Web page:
Updated 4:33 p.m. MDT August 4, 2022
A satellite overflight at 3:08 p.m. MDT Thursday detected heat from the Elmo Fire very close to the south end of Lake Mary Ronan.
There are many structures on the east side of the lake. The Incident Management Team said Thursday morning they hoped to keep the fire from spreading beyond Camp Tuffit Road.
Updated 3:23 p.m. MDT August 4, 2022
The Elmo Fire which started July 29 continues to spread north toward Lake Mary Ronan. The south edge is secure along Highway 28, but firefighters are having a difficult time stopping the northward progression through the timber as it approaches the lake.
The fire was mapped Wednesday night at 20,616 acres. The east side of the fire is very close to Flathead Lake and it appears likely that the north side will reach Lake Mary Ronan.
On Wednesday winds increased out of the southwest in the afternoon resulting in upslope runs, spotting, and significant growth on the north side, limiting firefighters’ ability to engage directly on the fire’s edge. All areas of the fire were supported by numerous aircraft dropping water and retardant.
On Thursday firefighters are focusing on Camp Tuffit Road and are working to hold the fire as it approaches the southeast shore of Lake Mary Ronan. Firefighters are prepping structures and constructing secondary firelines.
The Flathead Beacon reported that four homes have been destroyed, quoting an information officer at the fire.
It is not easy to find up to date evacuation information for this incident. At InciWeb the last time it was mentioned was on August 2, 2022 (no time was included). It listed a change, then said “all prior evacuations are in effect.” But there was no link to “prior evacuations”. The change at that time was to include “all residents residing north and south of Hwy 352 (Lake Mary Ronan Road) and all residents who live along Lake Mary Ronan. ”
Another announcement on InciWeb said, “At approximately 2 PM, Northern Rockies Incident Management Team 7 recommended the evacuation of the Lake Mary Ronan corridor to the Lake County Sheriff’s Office.”
No date or time was included in the announcement, other than “three days ago.”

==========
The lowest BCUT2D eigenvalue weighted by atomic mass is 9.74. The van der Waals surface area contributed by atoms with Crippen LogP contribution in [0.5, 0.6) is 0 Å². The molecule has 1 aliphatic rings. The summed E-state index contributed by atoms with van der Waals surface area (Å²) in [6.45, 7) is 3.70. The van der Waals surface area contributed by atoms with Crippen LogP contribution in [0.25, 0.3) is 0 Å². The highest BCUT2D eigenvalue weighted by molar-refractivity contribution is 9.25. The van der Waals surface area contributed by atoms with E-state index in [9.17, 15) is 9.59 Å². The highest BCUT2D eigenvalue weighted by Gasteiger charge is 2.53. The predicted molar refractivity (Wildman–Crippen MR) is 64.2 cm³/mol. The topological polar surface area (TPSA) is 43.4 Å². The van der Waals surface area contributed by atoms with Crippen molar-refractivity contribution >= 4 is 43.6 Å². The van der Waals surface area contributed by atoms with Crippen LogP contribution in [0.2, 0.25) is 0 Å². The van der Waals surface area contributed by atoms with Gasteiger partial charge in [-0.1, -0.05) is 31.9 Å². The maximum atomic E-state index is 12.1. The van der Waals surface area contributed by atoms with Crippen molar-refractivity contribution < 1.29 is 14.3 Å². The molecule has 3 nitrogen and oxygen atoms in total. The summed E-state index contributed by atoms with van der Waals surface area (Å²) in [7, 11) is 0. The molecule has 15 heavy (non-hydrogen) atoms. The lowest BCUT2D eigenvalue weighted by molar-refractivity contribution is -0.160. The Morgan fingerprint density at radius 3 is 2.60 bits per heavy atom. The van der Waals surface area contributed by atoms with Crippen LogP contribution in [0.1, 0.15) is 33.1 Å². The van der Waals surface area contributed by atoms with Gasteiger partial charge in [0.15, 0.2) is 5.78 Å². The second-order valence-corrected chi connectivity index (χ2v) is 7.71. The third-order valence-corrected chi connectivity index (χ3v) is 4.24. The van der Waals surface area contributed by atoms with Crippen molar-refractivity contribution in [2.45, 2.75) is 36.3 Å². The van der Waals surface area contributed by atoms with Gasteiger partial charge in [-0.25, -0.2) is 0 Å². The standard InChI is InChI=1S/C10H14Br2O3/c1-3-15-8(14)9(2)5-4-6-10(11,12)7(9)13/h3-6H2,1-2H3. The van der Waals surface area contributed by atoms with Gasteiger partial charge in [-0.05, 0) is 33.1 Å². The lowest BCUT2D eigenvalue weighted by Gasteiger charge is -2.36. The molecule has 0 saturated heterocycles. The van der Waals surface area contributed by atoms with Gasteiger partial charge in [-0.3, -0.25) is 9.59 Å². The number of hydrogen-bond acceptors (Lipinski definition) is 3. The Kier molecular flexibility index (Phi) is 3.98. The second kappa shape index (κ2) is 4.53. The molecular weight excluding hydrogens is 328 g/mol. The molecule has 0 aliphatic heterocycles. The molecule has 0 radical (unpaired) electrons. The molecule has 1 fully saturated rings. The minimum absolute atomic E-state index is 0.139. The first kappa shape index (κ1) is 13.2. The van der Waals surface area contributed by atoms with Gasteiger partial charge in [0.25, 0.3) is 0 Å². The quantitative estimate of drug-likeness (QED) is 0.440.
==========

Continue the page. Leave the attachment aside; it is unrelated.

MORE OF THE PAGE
Ordering the public to evacuate and leave their homes is an earth-shattering event for most residents. It can mean the difference between life and death. Then there are the practical logistics of hauling off your critical medicines, documents, family photos, electronics, and pets, then finding a place to shelter which may involve a large expenditure of money.
For the Incident Management Team to treat the evacuation so casually, is not acceptable.
Firefighters do not order an evacuation. They may recommend it, but it can only be ordered and implemented by law enforcement. If the Incident Management Team does not have the current information, they should at least provide a link so someone can easily find this critical data. Assuming that the general public visiting InciWeb will happily mentally cut and paste little bits of evacuation information from multiple web pages to form a complete picture of whether they have to evacuate or not, is poor incident management.
I conducted a search in an attempt to find the information that may have been posted by a law enforcement or emergency management agency, with no success.
When I discovered this issue, I asked the Incident Management Team if they knew of one place where a citizen could get the information, and was told that it was on their InciWeb page under “Announcements.” The email reply was not signed by a person, just “Public Information, Northern Rockies Team 7.” Apparently no one there wants to be held accountable.
“If the announcement is a couple days old, then no changes have occurred to evacuations,” the reply said. “We will continue to post Evacuation updates here as soon as we hear from the Lake County Sheriff’s Office.”
An Incident Management Team should either:
- Provide accurate, complete, easy to understand, current evacuation information. OR:
- Provide a link to a website that has the information.
If an Incident Management Team finds that their recommendation for evacuation has not been implemented, or has not been communicated to the public in a useful way, the Incident Commander should follow up. Maybe the local jurisdiction rarely has to implement evacuations and does not have a check list of all the steps that must be taken. It can be turned into a teachable moment. But the follow up must occur.